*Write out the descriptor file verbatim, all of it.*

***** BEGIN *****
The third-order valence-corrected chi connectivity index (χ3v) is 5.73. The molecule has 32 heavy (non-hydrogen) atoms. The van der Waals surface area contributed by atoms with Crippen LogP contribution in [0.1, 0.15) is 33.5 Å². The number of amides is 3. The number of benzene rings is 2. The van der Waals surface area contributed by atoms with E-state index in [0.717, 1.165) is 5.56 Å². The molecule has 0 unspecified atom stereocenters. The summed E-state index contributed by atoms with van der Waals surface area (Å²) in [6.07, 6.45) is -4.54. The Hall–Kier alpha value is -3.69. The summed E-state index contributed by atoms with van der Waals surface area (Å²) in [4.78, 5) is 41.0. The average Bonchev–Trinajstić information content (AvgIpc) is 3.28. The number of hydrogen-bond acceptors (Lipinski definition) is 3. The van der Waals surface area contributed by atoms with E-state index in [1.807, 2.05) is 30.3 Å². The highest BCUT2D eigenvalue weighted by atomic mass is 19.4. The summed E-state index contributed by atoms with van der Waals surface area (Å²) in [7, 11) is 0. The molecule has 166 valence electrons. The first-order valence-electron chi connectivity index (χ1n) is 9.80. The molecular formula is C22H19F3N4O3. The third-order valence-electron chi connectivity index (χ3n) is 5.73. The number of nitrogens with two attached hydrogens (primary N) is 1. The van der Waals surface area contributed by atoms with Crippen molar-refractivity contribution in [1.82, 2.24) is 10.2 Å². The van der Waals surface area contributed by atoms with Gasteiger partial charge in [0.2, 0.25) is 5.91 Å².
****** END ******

The third-order valence-corrected chi connectivity index (χ3v) is 5.73. The molecule has 32 heavy (non-hydrogen) atoms. The van der Waals surface area contributed by atoms with Crippen LogP contribution in [0.1, 0.15) is 33.5 Å². The number of amides is 3. The number of benzene rings is 2. The van der Waals surface area contributed by atoms with E-state index in [0.717, 1.165) is 5.56 Å². The molecule has 0 unspecified atom stereocenters. The summed E-state index contributed by atoms with van der Waals surface area (Å²) in [6.07, 6.45) is -4.54. The Hall–Kier alpha value is -3.69. The summed E-state index contributed by atoms with van der Waals surface area (Å²) in [4.78, 5) is 41.0. The average Bonchev–Trinajstić information content (AvgIpc) is 3.28. The number of hydrogen-bond acceptors (Lipinski definition) is 3. The van der Waals surface area contributed by atoms with E-state index in [1.807, 2.05) is 30.3 Å². The highest BCUT2D eigenvalue weighted by atomic mass is 19.4. The summed E-state index contributed by atoms with van der Waals surface area (Å²) in [7, 11) is 0. The molecule has 166 valence electrons. The first-order valence-electron chi connectivity index (χ1n) is 9.80. The molecular formula is C22H19F3N4O3. The third-order valence-electron chi connectivity index (χ3n) is 5.73. The number of nitrogens with two attached hydrogens (primary N) is 1. The van der Waals surface area contributed by atoms with Crippen molar-refractivity contribution in [1.82, 2.24) is 10.2 Å². The van der Waals surface area contributed by atoms with Gasteiger partial charge in [0.2, 0.25) is 5.91 Å².